When the COVID-19 pandemic hit and led to the closure of many day programs for people with disabilities and seniors across New Mexico, many lives were upended. People who count on those services needed 24/7 care in their homes. Direct support professionals, who provide the hands-on care these vulnerable populations count on, quickly emerged as some of the most essential workers in the community.
At Adelante Development Center, a nonprofit with locations throughout New Mexico, this was especially true. Adelante operates nearly 20 homes for people with disabilities and provides assisted living services for seniors — people who are at greater risk of complications from coronavirus. Direct support professionals at Adelante provide essential personal care, which can include helping people get dressed, eat, take their medications and other daily activities.
Adelante is one of the largest employers of direct service staff in the state with more than 300 on the frontlines, caring for others amid a global pandemic.
“This work is truly valued by the clients getting services, but it does put workers at a greater risk than many other fields during this pandemic,” said Adelante President and CEO Mike Kivitz. “Adelante values this work and knows it is essential, but, as a nonprofit, we cannot always reward these employees to the extent we would like.”
Direct support professionals, like many New Mexicans, are facing increased hardships due to the COVID-19 outbreak. At the same time, they need additional resources to continue providing care for seniors and people with disabilities as safely as possible.
“We have to protect people,” said Robin Carter, a direct support professional for over 20 years. “We are working hard to make sure the medical needs of people are met in each home, including medication assistance, telemedicine appointments, and even lab or in-person doctor’s visits.”
To help Adelante’s direct support professionals meet the increased demands of delivering personal care during the pandemic, Blue Cross and Blue Shield of New Mexico (BCBSNM) awarded the organization a $20,000 grant. The funds came from a larger $250,000 donation to United Way of Central New Mexico through BCBSNM’s $1 million COVID-19 Community Collaborative Grant Fund, which supports nonprofit organizations throughout the state that focus on areas such as child and senior care, health care access, and homelessness and housing.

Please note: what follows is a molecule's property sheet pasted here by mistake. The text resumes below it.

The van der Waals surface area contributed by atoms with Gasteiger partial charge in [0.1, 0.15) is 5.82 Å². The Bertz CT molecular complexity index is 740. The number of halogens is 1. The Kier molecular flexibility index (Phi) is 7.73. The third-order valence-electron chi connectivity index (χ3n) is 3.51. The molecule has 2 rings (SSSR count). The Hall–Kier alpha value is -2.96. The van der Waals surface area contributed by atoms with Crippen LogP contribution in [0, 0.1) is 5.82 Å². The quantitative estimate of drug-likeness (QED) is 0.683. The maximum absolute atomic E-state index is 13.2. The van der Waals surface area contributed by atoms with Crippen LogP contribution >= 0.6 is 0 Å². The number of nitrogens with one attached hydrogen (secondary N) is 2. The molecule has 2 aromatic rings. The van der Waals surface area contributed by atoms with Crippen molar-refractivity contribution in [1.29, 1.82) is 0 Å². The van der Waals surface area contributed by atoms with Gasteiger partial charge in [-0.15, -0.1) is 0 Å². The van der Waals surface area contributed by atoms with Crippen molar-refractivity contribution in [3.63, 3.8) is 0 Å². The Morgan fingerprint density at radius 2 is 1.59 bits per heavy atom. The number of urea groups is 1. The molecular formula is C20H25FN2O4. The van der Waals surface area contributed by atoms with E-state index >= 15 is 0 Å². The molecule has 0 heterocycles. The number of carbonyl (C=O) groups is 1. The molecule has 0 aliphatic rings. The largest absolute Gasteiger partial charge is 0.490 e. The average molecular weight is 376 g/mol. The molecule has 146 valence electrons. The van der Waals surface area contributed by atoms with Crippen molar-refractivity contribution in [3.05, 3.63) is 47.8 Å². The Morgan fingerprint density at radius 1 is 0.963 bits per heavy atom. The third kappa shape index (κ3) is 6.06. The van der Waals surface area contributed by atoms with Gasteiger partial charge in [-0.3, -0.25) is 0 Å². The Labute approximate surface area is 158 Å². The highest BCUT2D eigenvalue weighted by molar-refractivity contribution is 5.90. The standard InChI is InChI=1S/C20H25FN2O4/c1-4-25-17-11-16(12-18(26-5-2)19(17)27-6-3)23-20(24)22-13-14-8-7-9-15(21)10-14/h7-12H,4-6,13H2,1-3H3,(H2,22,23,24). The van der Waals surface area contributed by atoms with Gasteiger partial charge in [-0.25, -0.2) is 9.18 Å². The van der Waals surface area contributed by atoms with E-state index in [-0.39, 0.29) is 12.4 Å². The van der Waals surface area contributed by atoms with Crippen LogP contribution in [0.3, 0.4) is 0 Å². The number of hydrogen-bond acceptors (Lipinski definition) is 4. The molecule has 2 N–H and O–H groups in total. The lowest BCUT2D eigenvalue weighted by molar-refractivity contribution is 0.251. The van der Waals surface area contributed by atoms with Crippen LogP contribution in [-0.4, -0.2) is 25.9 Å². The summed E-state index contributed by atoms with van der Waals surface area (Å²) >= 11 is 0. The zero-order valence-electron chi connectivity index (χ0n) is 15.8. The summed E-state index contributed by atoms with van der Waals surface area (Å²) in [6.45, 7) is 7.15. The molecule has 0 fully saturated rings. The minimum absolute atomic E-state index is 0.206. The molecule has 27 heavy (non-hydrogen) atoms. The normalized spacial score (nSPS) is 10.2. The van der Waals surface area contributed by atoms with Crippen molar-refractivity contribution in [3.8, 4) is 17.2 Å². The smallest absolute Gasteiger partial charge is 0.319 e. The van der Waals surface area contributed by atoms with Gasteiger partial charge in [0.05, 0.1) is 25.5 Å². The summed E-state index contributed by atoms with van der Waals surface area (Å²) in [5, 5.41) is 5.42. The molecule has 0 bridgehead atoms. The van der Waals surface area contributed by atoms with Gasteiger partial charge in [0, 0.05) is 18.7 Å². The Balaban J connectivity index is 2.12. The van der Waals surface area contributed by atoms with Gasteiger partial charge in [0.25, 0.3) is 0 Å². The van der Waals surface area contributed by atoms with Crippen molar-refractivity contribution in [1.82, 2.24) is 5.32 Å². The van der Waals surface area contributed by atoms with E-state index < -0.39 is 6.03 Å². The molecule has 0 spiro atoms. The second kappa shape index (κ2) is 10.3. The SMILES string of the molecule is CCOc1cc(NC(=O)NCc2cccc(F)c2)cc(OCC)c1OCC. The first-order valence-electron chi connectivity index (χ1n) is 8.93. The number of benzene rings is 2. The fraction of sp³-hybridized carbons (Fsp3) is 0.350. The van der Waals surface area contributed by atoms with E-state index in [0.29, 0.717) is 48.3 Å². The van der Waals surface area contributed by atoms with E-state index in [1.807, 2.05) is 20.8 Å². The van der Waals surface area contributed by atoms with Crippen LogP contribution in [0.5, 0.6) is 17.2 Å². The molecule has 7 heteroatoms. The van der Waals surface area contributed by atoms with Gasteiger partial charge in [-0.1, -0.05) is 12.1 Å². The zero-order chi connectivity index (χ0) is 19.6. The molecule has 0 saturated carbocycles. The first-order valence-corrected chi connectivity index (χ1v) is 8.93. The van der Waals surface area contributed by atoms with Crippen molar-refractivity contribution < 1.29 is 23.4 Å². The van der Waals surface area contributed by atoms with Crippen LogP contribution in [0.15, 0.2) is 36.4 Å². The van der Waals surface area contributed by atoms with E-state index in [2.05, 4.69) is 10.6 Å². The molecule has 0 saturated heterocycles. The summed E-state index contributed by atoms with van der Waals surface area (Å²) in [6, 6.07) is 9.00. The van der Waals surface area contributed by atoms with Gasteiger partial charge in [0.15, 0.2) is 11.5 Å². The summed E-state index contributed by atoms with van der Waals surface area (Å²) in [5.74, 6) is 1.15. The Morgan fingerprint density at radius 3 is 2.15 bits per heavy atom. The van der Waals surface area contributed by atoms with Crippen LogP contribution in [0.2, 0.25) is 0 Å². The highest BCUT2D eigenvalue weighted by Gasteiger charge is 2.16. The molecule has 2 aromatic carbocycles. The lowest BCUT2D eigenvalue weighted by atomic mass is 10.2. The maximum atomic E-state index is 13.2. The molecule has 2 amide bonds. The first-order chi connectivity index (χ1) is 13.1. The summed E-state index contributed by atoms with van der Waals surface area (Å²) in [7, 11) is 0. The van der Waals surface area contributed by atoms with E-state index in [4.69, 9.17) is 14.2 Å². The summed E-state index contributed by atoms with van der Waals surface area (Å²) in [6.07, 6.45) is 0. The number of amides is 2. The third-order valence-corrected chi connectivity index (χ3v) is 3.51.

“This funding to support direct service staff is a great way to say thank you and to ensure that the care vulnerable people need continues to be provided and rewarded.”
The grant to Adelante provides direct support professionals and their families with assistance for basic needs — such as food, clothing and medication — in addition to providing supplementary pay for working amid increased risk. The funds also help Adelante cover the unexpected costs of purchasing extra cleaning and sanitizing supplies and personal protective equipment.
Lives depend on direct support professionals frequently sanitizing surfaces, washing their hands, and washing clients’ hands. Though everyone wears gloves and masks during care, it is nearly impossible to practice social distancing while helping others with certain tasks, such as eating or bathing. Temperatures are taken every shift, and direct support professionals get tested for the virus weekly. Many have been reassigned to new locations, taking extra travel and time.
Direct support professionals also play a crucial role in supporting clients’ personal enrichment and sense of connection during this difficult time.
“It can be depressing and stressful for people to be home all day,” Carter said. “We are making sure they have plenty of activities and are working on their goals and staying in virtual contact with their families and guardians.”
According to Adelante, the pandemic is putting enormous strain on the disability and senior care field. Direct support professionals are under scrutiny and stress like never before, and their care has never been more important.
“We, as a community, need caring, capable people in this field,” Kivitz said. “This funding to support direct service staff is a great way to say thank you and to ensure that the care vulnerable people need continues to be provided and rewarded.”